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Housing Perspectives

Research, trends, and perspective from the Harvard Joint Center for Housing Studies

Not just the Sunbelt: Millennials and Baby Boomers Increasingly Head West

When Americans decide to pick up and move, over the past fifty years they most commonly have left the Northeast and Midwest and headed for warmer southern states, notably Florida and Texas. While this remains largely true, states in the West have joined the ranks of southern states as popular destinations for domestic migrants in the last decade. As a new interactive tool released with our 2018 State of the Nation’s Housing report shows, these westward moves are being led by millennials and baby boomers.

On net, the number of Americans moving into the thirteen western states – a region that encompasses Montana, Wyoming, Colorado, New Mexico, and all states to their west – grew from 21,000 in 2009 to 113,000 in 2017. In contrast, the number moving to the sixteen southern states stayed relatively constant (with a spike in 2015), rising from 319,000 in 2009 to 357,000 in 2017 (Figure 1).

Figure 1: Americans are Moving South and West

Much of this increase in western migration is attributable to millennials and baby boomers. Data from the IRS show that between 2012 and 2016, 26-34 year olds (a fixed age group in these data) flocked to the West, especially to Washington, Oregon, and Colorado, and, to a lesser extent, Montana, Idaho, and Nevada. While 26-34 year olds generally moved away from Midwestern and Northeastern states, there were small but positive net inflows of these millennials in Minnesota, Maine, and New Hampshire (Figure 2).

Figure 2: Domestic Migration Across States by Age: 65 and Over

2012-2016 Average
2012-2016 Average



While members of the baby boom generation, represented in the 55-64 and 65 and over age groups in these data, still largely favored southern states, they also moved to Oregon, Washington, and Idaho as well as to Arizona and Utah. Besides the West and the South, a few other states, notably Delaware, Maine, and New Hampshire, saw positive net inflows of baby boomers (Figure 2).

As this analysis implies, while there is an overall increase in migration to the West, there are notable variations among western states. There were large net outflows of Americans (considering all ages together), for example, from California and Hawaii, but high net inflows to Washington and Arizona. Net outflows do not necessarily equate to population loss, however, due to immigration and “natural population change” (net sum of births and deaths), information on which is available from the US Census Bureau’s Population Estimates Program. While there was a net loss of 138,000 domestic migrants in California from 2016 to 2017, there was a net inflow of 164,000 immigrants as well as a natural population increase of 240,000 people. As a result, the state’s population grew from 39.2 million to 39.5 million, an increase of 0.6 percent. Hawaii, on the other hand, experienced slight population loss from 2016 to 2017, with a net loss of 13,500 domestic migrants, a net gain of 6,700 immigrants, and natural population growth of 5,700 people. As a result, the state’s population fell by 1,100, a decrease of 0.07 percent.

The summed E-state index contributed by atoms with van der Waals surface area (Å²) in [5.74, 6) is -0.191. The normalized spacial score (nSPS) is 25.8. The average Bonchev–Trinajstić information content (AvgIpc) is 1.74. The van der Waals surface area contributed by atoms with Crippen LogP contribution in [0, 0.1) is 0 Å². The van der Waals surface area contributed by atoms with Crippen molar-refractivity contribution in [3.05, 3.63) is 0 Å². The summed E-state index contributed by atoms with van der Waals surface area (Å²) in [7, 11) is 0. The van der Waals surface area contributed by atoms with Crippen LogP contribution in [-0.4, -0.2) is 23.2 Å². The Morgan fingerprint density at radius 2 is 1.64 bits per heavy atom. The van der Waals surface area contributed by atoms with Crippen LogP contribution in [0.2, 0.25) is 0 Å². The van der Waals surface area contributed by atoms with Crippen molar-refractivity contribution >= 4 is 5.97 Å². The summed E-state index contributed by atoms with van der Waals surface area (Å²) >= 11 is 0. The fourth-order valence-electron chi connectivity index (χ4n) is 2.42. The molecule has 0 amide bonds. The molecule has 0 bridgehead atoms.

Positive domestic migration net flows, however, practically guarantee population growth. From 2016 to 2017, Washington saw a net gain of 64,500 domestic migrants, 26,000 immigrants, and a natural increase of 34,000 people, leading to a population increase of 124,500, an increase of 1.7 percent. Similarly, Arizona gained 63,000 domestic migrants, 16,000 immigrants, and a natural increase of 28,000 people, leading to a population increase of 107,000, a growth of 1.5 percent.

There is even more nuance on the county level, data on which are available from the IRS. In California, for example, there were net outflows in a majority of the state’s 58 counties, including those that contain the cities of Los Angeles, Oakland, San Francisco, and San Jose. Net domestic migration was positive in only a handful of counties, including those that contain the cities of Riverside, San Bernardino, and Sacramento. Only five of the 39 counties in Washington, on the other hand, posted negative net domestic migration flows, while the rest of the state’s counties saw net inflows, especially those containing the cities of Seattle, Tacoma, and Spokane. Similar nuances can be found in many other states.

These patterns make it clear that immigration as well as natural population growth are particularly important factors in those states experiencing net domestic outmigration. How the consequent population changes break down by age carries significant implications for labor and housing markets.